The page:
December 7, 2010 at 11:43 am

    I knew all except for “mar up”, but it was clear that this was “mire up” when I saw it used.
    Cold down here in South Florida today. Got close to freezing by about 5 AM…

  • Reply
    Pat in east TN
    December 7, 2010 at 11:38 am

    Good test this time around Tipper. I’m familiar with everything but mourner’s bench. That’s a new one to me.

  • Reply
    My Carolina Kitchen
    December 7, 2010 at 11:21 am

    I only got Mouth and Meanness. Two out of five isn’t too bad for an ole south Arkansas gal.

  • Reply
    Vicki Lane
    December 7, 2010 at 10:44 am

    I’m familiar with all of these but didn’t hear of ‘mashing’ buttons till I moved to NC.
    Don’t you reckon ‘mar’ is just another pronunciation of ‘mire’? Like ‘tar’ for ‘tire’?

  • Reply
    B. Ruth
    December 7, 2010 at 10:43 am

    Oh, I’ve “mouthed off” ever once in a while…My nickname is “meaness” least that’s what my brothers call me….I especially can pitch a fit if something goes sideways, wiggles, slithers and such…then I pick up a hoe and “mash and stomp” til it ain’t nothing but a greasy, gommed and “marred up” spot in the ground….After all that emotional commotion, I confess I need to go to the “mourners bench” so’s to get through the rest of the week…LOL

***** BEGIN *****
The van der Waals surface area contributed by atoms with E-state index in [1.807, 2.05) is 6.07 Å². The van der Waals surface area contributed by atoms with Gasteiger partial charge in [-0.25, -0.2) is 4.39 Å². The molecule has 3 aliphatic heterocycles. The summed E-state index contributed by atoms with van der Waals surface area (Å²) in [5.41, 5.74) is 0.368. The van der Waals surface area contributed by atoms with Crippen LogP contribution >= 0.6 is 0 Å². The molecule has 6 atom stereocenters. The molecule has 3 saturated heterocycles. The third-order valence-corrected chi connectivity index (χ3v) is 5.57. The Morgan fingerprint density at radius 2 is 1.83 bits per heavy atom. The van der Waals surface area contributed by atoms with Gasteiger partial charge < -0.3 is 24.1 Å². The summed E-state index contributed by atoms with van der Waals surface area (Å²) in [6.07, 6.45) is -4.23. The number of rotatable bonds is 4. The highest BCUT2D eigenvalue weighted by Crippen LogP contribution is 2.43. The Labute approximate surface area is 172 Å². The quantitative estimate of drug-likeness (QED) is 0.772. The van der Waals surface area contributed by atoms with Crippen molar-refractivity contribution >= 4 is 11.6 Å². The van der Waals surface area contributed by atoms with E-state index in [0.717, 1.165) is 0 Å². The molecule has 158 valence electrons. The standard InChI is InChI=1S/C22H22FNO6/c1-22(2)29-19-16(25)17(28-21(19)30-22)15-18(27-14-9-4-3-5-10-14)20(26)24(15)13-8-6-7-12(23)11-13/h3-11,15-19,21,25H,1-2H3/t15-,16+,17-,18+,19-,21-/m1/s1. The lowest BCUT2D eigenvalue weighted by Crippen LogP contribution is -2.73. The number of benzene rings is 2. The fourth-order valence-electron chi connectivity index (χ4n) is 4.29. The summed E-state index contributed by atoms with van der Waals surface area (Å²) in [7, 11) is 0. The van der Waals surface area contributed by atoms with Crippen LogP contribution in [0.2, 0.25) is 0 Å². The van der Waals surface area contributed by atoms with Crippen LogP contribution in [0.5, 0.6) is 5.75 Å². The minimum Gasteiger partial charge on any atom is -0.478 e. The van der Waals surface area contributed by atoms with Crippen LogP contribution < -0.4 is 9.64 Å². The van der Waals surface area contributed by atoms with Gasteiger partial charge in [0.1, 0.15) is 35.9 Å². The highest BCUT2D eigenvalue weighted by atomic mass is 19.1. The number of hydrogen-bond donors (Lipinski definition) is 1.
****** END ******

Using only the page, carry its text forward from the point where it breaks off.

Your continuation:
• Reply
    barbara gantt
    December 7, 2010 at 10:34 am

    I use all of these words. I do think that mash it down and push is sideways too. Also grew up with mash as in moonshine. I had a Great Uncle that spent time in Alanta for getting caught making moonshine. Granny said that when he got out the whole town met him at the train station and had a party. I didnt know mouth as related to the dogs. I use it for the mouth of the river. Barbara

  • Reply
    Sheryl Paul
    December 7, 2010 at 10:04 am

    Me too, I use mash,and meanness often, but I have heard the others used more than once.

  • Reply
    Jim Casada
    December 7, 2010 at 9:26 am

    Tipper–All are well known to me, and I regularly use all of them except mourner’s bench. I would add a few variations. Mouth can sometimes be used as a verb–“That Casada fellow is eaten up with meanness and just mouths off too much.”